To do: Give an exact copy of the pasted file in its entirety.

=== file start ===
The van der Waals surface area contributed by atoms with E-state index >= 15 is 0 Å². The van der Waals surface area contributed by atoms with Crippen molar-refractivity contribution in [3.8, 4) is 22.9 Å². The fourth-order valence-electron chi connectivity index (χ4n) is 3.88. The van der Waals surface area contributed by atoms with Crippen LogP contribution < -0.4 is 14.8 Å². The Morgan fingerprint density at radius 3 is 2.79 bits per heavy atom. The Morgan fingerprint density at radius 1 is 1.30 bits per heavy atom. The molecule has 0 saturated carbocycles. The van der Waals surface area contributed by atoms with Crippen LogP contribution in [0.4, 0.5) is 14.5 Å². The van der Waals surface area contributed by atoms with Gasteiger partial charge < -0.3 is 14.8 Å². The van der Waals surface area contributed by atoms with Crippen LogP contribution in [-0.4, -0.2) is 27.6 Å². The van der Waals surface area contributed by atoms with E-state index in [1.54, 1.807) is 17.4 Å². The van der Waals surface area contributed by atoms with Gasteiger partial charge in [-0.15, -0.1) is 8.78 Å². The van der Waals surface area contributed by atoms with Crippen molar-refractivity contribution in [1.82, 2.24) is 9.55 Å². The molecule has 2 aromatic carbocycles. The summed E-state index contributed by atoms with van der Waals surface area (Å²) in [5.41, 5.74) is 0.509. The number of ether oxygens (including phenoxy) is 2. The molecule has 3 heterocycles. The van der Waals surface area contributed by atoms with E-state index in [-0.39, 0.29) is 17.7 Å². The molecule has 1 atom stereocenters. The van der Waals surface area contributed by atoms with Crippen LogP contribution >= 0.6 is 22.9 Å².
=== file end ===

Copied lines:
The van der Waals surface area contributed by atoms with E-state index >= 15 is 0 Å². The van der Waals surface area contributed by atoms with Crippen molar-refractivity contribution in [3.8, 4) is 22.9 Å². The fourth-order valence-electron chi connectivity index (χ4n) is 3.88. The van der Waals surface area contributed by atoms with Crippen LogP contribution < -0.4 is 14.8 Å². The Morgan fingerprint density at radius 3 is 2.79 bits per heavy atom. The Morgan fingerprint density at radius 1 is 1.30 bits per heavy atom. The molecule has 0 saturated carbocycles. The van der Waals surface area contributed by atoms with Crippen LogP contribution in [0.4, 0.5) is 14.5 Å². The van der Waals surface area contributed by atoms with Gasteiger partial charge < -0.3 is 14.8 Å². The van der Waals surface area contributed by atoms with Crippen LogP contribution in [-0.4, -0.2) is 27.6 Å². The van der Waals surface area contributed by atoms with E-state index in [1.54, 1.807) is 17.4 Å². The van der Waals surface area contributed by atoms with Gasteiger partial charge in [-0.15, -0.1) is 8.78 Å². The van der Waals surface area contributed by atoms with Crippen molar-refractivity contribution in [1.82, 2.24) is 9.55 Å². The molecule has 2 aromatic carbocycles. The summed E-state index contributed by atoms with van der Waals surface area (Å²) in [5.41, 5.74) is 0.509. The number of ether oxygens (including phenoxy) is 2. The molecule has 3 heterocycles. The van der Waals surface area contributed by atoms with E-state index in [-0.39, 0.29) is 17.7 Å². The molecule has 1 atom stereocenters. The van der Waals surface area contributed by atoms with Crippen LogP contribution >= 0.6 is 22.9 Å².